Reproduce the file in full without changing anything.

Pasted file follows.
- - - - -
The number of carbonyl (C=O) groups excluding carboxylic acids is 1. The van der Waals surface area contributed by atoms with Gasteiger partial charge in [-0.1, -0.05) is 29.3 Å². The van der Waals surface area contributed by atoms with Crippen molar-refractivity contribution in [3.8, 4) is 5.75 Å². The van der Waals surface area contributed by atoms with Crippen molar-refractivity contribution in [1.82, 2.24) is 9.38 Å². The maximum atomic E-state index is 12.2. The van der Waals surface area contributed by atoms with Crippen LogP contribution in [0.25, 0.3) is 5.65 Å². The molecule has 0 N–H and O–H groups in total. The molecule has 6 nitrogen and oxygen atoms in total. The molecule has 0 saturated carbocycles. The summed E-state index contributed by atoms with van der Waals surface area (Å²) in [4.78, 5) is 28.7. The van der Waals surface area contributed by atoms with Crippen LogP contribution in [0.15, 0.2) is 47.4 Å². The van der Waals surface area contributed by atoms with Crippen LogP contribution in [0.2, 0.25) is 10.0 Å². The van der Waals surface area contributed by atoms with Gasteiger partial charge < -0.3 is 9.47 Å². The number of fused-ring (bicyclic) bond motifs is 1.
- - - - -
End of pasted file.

The number of carbonyl (C=O) groups excluding carboxylic acids is 1. The van der Waals surface area contributed by atoms with Gasteiger partial charge in [-0.1, -0.05) is 29.3 Å². The van der Waals surface area contributed by atoms with Crippen molar-refractivity contribution in [3.8, 4) is 5.75 Å². The van der Waals surface area contributed by atoms with Crippen molar-refractivity contribution in [1.82, 2.24) is 9.38 Å². The maximum atomic E-state index is 12.2. The van der Waals surface area contributed by atoms with Crippen LogP contribution in [0.25, 0.3) is 5.65 Å². The molecule has 0 N–H and O–H groups in total. The molecule has 6 nitrogen and oxygen atoms in total. The molecule has 0 saturated carbocycles. The summed E-state index contributed by atoms with van der Waals surface area (Å²) in [4.78, 5) is 28.7. The van der Waals surface area contributed by atoms with Crippen LogP contribution in [0.15, 0.2) is 47.4 Å². The van der Waals surface area contributed by atoms with Crippen LogP contribution in [0.2, 0.25) is 10.0 Å². The van der Waals surface area contributed by atoms with Gasteiger partial charge < -0.3 is 9.47 Å². The number of fused-ring (bicyclic) bond motifs is 1.